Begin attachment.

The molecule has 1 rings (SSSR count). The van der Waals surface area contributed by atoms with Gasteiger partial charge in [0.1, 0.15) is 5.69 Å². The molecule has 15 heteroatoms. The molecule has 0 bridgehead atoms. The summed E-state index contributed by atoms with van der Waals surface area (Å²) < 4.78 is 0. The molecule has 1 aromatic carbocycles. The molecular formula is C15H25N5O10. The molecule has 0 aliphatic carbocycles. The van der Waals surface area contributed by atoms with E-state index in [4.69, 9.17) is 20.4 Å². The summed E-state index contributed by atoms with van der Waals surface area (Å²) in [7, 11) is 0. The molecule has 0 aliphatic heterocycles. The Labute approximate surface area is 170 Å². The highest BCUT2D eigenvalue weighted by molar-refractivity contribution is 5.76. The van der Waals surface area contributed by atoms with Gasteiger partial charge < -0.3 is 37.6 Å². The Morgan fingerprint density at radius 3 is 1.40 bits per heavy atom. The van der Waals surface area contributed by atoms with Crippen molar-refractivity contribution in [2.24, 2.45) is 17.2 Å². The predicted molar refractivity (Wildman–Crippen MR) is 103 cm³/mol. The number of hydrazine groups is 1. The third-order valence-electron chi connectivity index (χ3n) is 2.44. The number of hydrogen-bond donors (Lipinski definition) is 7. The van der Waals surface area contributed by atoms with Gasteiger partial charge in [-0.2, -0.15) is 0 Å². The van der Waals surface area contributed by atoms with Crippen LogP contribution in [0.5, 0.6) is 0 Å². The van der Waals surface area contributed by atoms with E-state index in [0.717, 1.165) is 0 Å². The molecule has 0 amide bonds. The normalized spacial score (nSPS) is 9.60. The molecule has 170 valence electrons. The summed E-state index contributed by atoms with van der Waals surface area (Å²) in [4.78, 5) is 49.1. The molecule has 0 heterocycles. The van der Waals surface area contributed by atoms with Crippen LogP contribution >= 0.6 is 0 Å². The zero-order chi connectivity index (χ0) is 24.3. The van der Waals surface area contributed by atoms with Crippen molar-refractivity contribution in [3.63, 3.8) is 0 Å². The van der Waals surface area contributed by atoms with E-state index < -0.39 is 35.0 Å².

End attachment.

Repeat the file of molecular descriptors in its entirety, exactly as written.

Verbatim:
The molecule has 1 rings (SSSR count). The van der Waals surface area contributed by atoms with Gasteiger partial charge in [0.1, 0.15) is 5.69 Å². The molecule has 15 heteroatoms. The molecule has 0 bridgehead atoms. The summed E-state index contributed by atoms with van der Waals surface area (Å²) < 4.78 is 0. The molecule has 1 aromatic carbocycles. The molecular formula is C15H25N5O10. The molecule has 0 aliphatic carbocycles. The van der Waals surface area contributed by atoms with E-state index in [4.69, 9.17) is 20.4 Å². The summed E-state index contributed by atoms with van der Waals surface area (Å²) in [7, 11) is 0. The molecule has 0 aliphatic heterocycles. The Labute approximate surface area is 170 Å². The highest BCUT2D eigenvalue weighted by molar-refractivity contribution is 5.76. The van der Waals surface area contributed by atoms with Gasteiger partial charge < -0.3 is 37.6 Å². The Morgan fingerprint density at radius 3 is 1.40 bits per heavy atom. The van der Waals surface area contributed by atoms with Crippen molar-refractivity contribution in [2.24, 2.45) is 17.2 Å². The predicted molar refractivity (Wildman–Crippen MR) is 103 cm³/mol. The number of hydrazine groups is 1. The third-order valence-electron chi connectivity index (χ3n) is 2.44. The number of hydrogen-bond donors (Lipinski definition) is 7. The van der Waals surface area contributed by atoms with Gasteiger partial charge in [-0.2, -0.15) is 0 Å². The van der Waals surface area contributed by atoms with Crippen LogP contribution in [0.5, 0.6) is 0 Å². The van der Waals surface area contributed by atoms with E-state index in [0.717, 1.165) is 0 Å². The molecule has 0 amide bonds. The normalized spacial score (nSPS) is 9.60. The molecule has 170 valence electrons. The summed E-state index contributed by atoms with van der Waals surface area (Å²) in [4.78, 5) is 49.1. The molecule has 0 heterocycles. The van der Waals surface area contributed by atoms with Crippen LogP contribution >= 0.6 is 0 Å². The zero-order chi connectivity index (χ0) is 24.3. The van der Waals surface area contributed by atoms with Crippen molar-refractivity contribution in [3.63, 3.8) is 0 Å². The van der Waals surface area contributed by atoms with E-state index < -0.39 is 35.0 Å².